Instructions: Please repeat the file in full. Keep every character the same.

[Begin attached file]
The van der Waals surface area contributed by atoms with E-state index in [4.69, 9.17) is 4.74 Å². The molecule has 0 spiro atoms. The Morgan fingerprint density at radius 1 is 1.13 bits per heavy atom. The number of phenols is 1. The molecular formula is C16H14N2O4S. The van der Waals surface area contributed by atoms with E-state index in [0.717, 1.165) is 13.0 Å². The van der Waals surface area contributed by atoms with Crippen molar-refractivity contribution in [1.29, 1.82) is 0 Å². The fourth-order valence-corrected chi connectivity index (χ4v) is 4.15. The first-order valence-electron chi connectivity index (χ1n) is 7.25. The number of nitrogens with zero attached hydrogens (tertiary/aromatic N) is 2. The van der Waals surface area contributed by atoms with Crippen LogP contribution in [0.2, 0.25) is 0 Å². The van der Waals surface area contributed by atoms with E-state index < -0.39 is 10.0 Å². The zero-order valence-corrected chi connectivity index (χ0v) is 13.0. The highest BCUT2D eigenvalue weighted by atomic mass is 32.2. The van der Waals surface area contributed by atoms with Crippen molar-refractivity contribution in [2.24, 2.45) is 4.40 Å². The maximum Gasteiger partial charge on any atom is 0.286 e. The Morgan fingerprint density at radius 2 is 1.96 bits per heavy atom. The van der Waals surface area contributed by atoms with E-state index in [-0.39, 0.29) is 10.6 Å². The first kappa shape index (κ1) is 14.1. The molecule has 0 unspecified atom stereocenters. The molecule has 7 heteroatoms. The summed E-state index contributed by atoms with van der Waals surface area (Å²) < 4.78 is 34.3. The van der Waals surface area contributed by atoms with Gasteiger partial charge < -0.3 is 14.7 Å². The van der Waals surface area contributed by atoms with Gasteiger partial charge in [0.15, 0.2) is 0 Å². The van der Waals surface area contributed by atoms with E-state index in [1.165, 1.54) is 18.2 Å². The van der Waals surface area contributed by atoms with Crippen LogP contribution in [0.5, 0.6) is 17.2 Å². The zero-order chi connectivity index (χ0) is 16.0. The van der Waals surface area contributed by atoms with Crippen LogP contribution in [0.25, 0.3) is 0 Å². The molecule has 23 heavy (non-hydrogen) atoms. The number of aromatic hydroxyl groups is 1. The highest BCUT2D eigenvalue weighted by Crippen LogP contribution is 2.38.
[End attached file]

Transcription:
The van der Waals surface area contributed by atoms with E-state index in [4.69, 9.17) is 4.74 Å². The molecule has 0 spiro atoms. The Morgan fingerprint density at radius 1 is 1.13 bits per heavy atom. The number of phenols is 1. The molecular formula is C16H14N2O4S. The van der Waals surface area contributed by atoms with E-state index in [0.717, 1.165) is 13.0 Å². The van der Waals surface area contributed by atoms with Crippen molar-refractivity contribution in [1.29, 1.82) is 0 Å². The fourth-order valence-corrected chi connectivity index (χ4v) is 4.15. The first-order valence-electron chi connectivity index (χ1n) is 7.25. The number of nitrogens with zero attached hydrogens (tertiary/aromatic N) is 2. The van der Waals surface area contributed by atoms with Crippen LogP contribution in [0.2, 0.25) is 0 Å². The van der Waals surface area contributed by atoms with E-state index < -0.39 is 10.0 Å². The zero-order valence-corrected chi connectivity index (χ0v) is 13.0. The highest BCUT2D eigenvalue weighted by atomic mass is 32.2. The van der Waals surface area contributed by atoms with Crippen molar-refractivity contribution in [2.24, 2.45) is 4.40 Å². The maximum Gasteiger partial charge on any atom is 0.286 e. The Morgan fingerprint density at radius 2 is 1.96 bits per heavy atom. The van der Waals surface area contributed by atoms with E-state index in [-0.39, 0.29) is 10.6 Å². The first kappa shape index (κ1) is 14.1. The molecule has 0 unspecified atom stereocenters. The molecule has 7 heteroatoms. The summed E-state index contributed by atoms with van der Waals surface area (Å²) < 4.78 is 34.3. The van der Waals surface area contributed by atoms with Gasteiger partial charge < -0.3 is 14.7 Å². The van der Waals surface area contributed by atoms with Gasteiger partial charge in [0.15, 0.2) is 0 Å². The van der Waals surface area contributed by atoms with E-state index in [1.165, 1.54) is 18.2 Å². The van der Waals surface area contributed by atoms with Crippen LogP contribution in [0.5, 0.6) is 17.2 Å². The zero-order chi connectivity index (χ0) is 16.0. The van der Waals surface area contributed by atoms with Crippen LogP contribution in [0.25, 0.3) is 0 Å². The molecule has 23 heavy (non-hydrogen) atoms. The number of aromatic hydroxyl groups is 1. The highest BCUT2D eigenvalue weighted by Crippen LogP contribution is 2.38.